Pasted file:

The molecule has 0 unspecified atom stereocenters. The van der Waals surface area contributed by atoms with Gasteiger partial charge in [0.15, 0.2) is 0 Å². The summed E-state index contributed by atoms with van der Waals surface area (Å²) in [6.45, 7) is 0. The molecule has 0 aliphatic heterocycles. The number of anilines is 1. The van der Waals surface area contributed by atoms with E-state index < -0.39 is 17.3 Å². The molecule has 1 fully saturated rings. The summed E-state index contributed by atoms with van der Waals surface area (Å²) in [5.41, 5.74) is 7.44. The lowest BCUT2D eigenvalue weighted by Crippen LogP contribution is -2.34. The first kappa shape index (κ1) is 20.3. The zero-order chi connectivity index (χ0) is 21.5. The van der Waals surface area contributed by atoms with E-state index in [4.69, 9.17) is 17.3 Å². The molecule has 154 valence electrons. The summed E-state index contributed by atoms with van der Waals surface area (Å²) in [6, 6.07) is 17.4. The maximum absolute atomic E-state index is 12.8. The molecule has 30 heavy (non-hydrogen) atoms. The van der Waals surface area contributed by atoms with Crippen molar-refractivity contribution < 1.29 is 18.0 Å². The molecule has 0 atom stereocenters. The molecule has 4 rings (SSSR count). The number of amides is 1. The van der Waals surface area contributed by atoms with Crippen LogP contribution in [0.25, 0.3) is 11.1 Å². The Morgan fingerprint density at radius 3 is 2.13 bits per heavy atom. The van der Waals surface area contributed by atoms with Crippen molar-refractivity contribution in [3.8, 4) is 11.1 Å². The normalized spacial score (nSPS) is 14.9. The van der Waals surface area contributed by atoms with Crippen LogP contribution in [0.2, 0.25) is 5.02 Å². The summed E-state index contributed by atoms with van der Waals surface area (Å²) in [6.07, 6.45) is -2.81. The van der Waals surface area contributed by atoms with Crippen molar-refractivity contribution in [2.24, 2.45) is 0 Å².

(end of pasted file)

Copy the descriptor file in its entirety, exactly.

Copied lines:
The molecule has 0 unspecified atom stereocenters. The van der Waals surface area contributed by atoms with Gasteiger partial charge in [0.15, 0.2) is 0 Å². The summed E-state index contributed by atoms with van der Waals surface area (Å²) in [6.45, 7) is 0. The molecule has 0 aliphatic heterocycles. The number of anilines is 1. The van der Waals surface area contributed by atoms with E-state index < -0.39 is 17.3 Å². The molecule has 1 fully saturated rings. The summed E-state index contributed by atoms with van der Waals surface area (Å²) in [5.41, 5.74) is 7.44. The lowest BCUT2D eigenvalue weighted by Crippen LogP contribution is -2.34. The first kappa shape index (κ1) is 20.3. The zero-order chi connectivity index (χ0) is 21.5. The van der Waals surface area contributed by atoms with E-state index in [4.69, 9.17) is 17.3 Å². The molecule has 154 valence electrons. The summed E-state index contributed by atoms with van der Waals surface area (Å²) in [6, 6.07) is 17.4. The maximum absolute atomic E-state index is 12.8. The molecule has 30 heavy (non-hydrogen) atoms. The van der Waals surface area contributed by atoms with Crippen molar-refractivity contribution < 1.29 is 18.0 Å². The molecule has 0 atom stereocenters. The molecule has 4 rings (SSSR count). The number of amides is 1. The van der Waals surface area contributed by atoms with Crippen LogP contribution in [0.25, 0.3) is 11.1 Å². The Morgan fingerprint density at radius 3 is 2.13 bits per heavy atom. The van der Waals surface area contributed by atoms with Crippen molar-refractivity contribution in [3.8, 4) is 11.1 Å². The normalized spacial score (nSPS) is 14.9. The van der Waals surface area contributed by atoms with Crippen LogP contribution in [0.2, 0.25) is 5.02 Å². The summed E-state index contributed by atoms with van der Waals surface area (Å²) in [6.07, 6.45) is -2.81. The van der Waals surface area contributed by atoms with Crippen molar-refractivity contribution in [2.24, 2.45) is 0 Å².